ISSN (Print) - 0012-9976 | ISSN (Online) - 2349-8846

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Impact of COVID-19 on the Indian Banking Sector

This article investigates the impact of COVID-19 on the banking sector through the trend analysis of return on assets and return on equity of the scheduled commercial banks. It covers both the pre- and post-lockdown periods. The results suggest that the governmental measures are helping ameliorate situations of bad quality loans and will improve future prospects of the banking industry.

The author is grateful to K B L Mathur, former economic advisor in the Ministry of Finance, Government of India, New Delhi for his useful comments and suggestions on the initial draft of this article. The usual disclaimers apply.

As on 31 August 2020, customers accounting for 40% of the outstanding bank loans availed the benefit of moratorium allowed by the Reserve Bank of India (RBI) for borrowers affected by COVID-19. Most sectors reported lower outstanding loans under the moratorium in August 2020 as compared to April 2020; however, micro, small and medium enterprises (MSMEs) registered a marginal increase, and the number of MSME customers availing moratorium increased to 78% in August 2020, reflecting the stress in this sector. The distribution of moratorium sought in MSME loans indicates that urban cooperative banks (UCBs) bore the brunt of the incipient stress, followed by PSBs and non-banking financial companies (NBFCs). In the case of the moratorium availed for outstanding individual loans, the share of small finance banks (SFBs) is the highest, followed by UCBs, and NBFCs. Nearly two-thirds of the total customers of PSBs and half of the total customers of PVBs exercised the option to defer payments in April 2020 (RBI 2020a). As on 31 August 2020, this was reversed, with PVBs accounting for a larger customer base under moratorium than the other categories of lenders, mainly due to a fourfold increase in their MSME customers availing the benefit, and with a sizeable customer base across categories (majorly individuals) opting out of moratorium, in the case of PSBs (RBI 2020b).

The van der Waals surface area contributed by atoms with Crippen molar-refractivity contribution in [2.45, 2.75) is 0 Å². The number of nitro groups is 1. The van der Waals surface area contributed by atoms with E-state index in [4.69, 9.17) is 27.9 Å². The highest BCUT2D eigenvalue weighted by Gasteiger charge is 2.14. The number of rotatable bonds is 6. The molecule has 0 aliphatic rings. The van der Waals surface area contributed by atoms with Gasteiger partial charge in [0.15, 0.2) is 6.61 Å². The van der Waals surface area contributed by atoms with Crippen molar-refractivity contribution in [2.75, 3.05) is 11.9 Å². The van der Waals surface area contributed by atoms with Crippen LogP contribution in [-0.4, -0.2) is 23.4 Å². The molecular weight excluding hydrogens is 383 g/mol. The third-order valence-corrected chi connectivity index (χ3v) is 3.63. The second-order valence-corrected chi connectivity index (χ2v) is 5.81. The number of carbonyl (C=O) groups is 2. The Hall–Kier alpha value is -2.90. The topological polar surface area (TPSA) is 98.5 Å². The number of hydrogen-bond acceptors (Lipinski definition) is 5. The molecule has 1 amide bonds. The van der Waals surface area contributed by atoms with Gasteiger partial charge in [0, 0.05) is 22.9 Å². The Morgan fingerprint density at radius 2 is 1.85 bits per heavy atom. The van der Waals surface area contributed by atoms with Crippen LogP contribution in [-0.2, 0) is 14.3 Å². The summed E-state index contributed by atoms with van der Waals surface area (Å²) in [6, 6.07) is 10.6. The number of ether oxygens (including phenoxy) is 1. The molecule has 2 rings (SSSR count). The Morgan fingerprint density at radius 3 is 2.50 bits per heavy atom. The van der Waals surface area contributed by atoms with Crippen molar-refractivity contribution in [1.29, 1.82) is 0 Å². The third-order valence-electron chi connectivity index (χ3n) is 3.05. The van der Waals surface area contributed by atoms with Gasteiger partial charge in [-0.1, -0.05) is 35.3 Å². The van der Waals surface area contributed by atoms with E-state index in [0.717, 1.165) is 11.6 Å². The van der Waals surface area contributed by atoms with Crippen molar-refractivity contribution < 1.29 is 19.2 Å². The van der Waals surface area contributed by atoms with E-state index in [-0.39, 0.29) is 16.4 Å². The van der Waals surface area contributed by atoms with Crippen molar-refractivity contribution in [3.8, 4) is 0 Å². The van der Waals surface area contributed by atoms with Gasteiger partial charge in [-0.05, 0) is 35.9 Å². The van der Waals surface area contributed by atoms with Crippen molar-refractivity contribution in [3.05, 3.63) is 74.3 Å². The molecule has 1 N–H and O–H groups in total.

Large borrowal accounts (exposure of `5 crore and above) constituted 79.8% of the NPAs and 53.7% of the total loans at the end September 2020. During 201920, PSBs gross non-performing assets (GNPAs) ratio, as well as the ratio of restructured standard assets to total funded amounts, emanating from larger borrowal accounts, showed a downward trend. On the contrary, PVBs experienced an increasing share of NPAs in such accounts. The share of special mention accounts (SMA-0) witnessed a sharp rise in September 2020. This may be an initial sign of stress after the lifting of the moratorium on 31 August 2020. However, the share of other categories of SMAs, that is, SMA-1 and SMA-2 remained at a relatively lower level (RBI 2020c).1, 2

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Published On : 20th Jan, 2024

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